Now, when we came up with this expansion, we decided to take that character that we don’t know much about, this ritual we don’t know much about — we know some of these cool names and these weapons and things, this armor that looks great. Why don’t we find out why he’s doing this and tell that story?

When I look at the universe of Destiny, I see a lot of opportunity to tell stories about these characters that — you look at the Cryptarch and Xur, we don’t know much about them, but they’re cool characters. I’m curious about them. I want to know more about the Cryptarch. He seems mean. What’s going on with Xur? We’re trying to create these opportunities, and then the expansions are a great place to dive in. You see Cayde and you smile now because you know who Cayde is. I feel like I have a good sense of who Eris is. After this release you’ll know about Saladin, and we’re introducing more characters in the new social space that we hope people are curious about too.

GamesBeat: You’ve made a lot of changes, especially based on concerns players had when Destiny launched. Do you think that the fact you did address them, and the way you often addressed them with good humor – stuff like the Cryptarch and the references to it, and the loot cave and things like that – do you think that the way you addressed those issues has improved your relationship with your community?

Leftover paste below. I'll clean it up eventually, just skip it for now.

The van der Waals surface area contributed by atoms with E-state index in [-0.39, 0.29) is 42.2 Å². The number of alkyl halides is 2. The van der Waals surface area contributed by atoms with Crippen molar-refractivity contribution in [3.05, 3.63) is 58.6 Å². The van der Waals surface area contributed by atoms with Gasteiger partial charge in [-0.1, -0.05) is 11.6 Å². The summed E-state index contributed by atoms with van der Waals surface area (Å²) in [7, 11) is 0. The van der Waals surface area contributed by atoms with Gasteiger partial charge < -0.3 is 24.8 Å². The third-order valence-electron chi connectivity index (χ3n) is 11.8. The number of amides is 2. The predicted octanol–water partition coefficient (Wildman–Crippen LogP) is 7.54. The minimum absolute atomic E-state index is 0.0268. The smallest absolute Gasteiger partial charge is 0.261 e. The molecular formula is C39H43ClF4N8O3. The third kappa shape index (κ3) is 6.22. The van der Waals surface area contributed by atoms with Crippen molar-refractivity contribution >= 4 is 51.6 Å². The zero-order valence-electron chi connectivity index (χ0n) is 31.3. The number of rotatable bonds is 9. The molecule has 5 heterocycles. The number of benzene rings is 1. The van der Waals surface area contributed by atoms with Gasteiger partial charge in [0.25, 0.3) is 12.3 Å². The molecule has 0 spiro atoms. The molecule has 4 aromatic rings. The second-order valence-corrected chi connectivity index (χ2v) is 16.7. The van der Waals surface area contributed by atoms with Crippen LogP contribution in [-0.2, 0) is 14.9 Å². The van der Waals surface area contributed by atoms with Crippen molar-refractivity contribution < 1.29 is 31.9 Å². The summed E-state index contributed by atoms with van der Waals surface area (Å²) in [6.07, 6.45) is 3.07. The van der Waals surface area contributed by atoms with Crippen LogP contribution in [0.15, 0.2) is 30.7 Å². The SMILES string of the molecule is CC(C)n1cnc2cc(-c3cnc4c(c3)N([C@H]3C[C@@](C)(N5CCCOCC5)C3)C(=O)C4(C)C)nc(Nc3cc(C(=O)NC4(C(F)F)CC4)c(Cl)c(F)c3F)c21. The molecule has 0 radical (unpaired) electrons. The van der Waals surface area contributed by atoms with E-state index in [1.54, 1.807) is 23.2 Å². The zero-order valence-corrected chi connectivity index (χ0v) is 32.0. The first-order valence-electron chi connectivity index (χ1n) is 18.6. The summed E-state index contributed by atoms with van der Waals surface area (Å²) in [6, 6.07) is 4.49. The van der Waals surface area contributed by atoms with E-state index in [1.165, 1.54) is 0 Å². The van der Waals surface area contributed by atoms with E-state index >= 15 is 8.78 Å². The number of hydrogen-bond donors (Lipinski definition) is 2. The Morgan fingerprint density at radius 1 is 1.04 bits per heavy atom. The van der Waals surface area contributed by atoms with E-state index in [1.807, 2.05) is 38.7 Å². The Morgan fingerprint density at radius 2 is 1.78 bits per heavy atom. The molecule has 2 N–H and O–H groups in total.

Taylor: We love our community because of the fact that we think the best stories in Destiny are the ones you make with your friends. When I think of my favorite moments in Destiny, they’re all related to experiences I’ve had. Who I was playing with when Gjallarhorn dropped and what I was doing, all those things.

It’s important to remember that we all play games, we all play Destiny. We think that Destiny should be fun. The communication should be fun too, I think. What we’re doing is trying to create entertainment and be entertaining. If we do have a good reputation with the community, then that’s amazing. We want that, because we love them. We’re all part of that community, too, so we want to create an atmosphere where it’s positive. That’s really important to us. I think that’s reflected in the fact that people have positive impressions of our community and our engagement.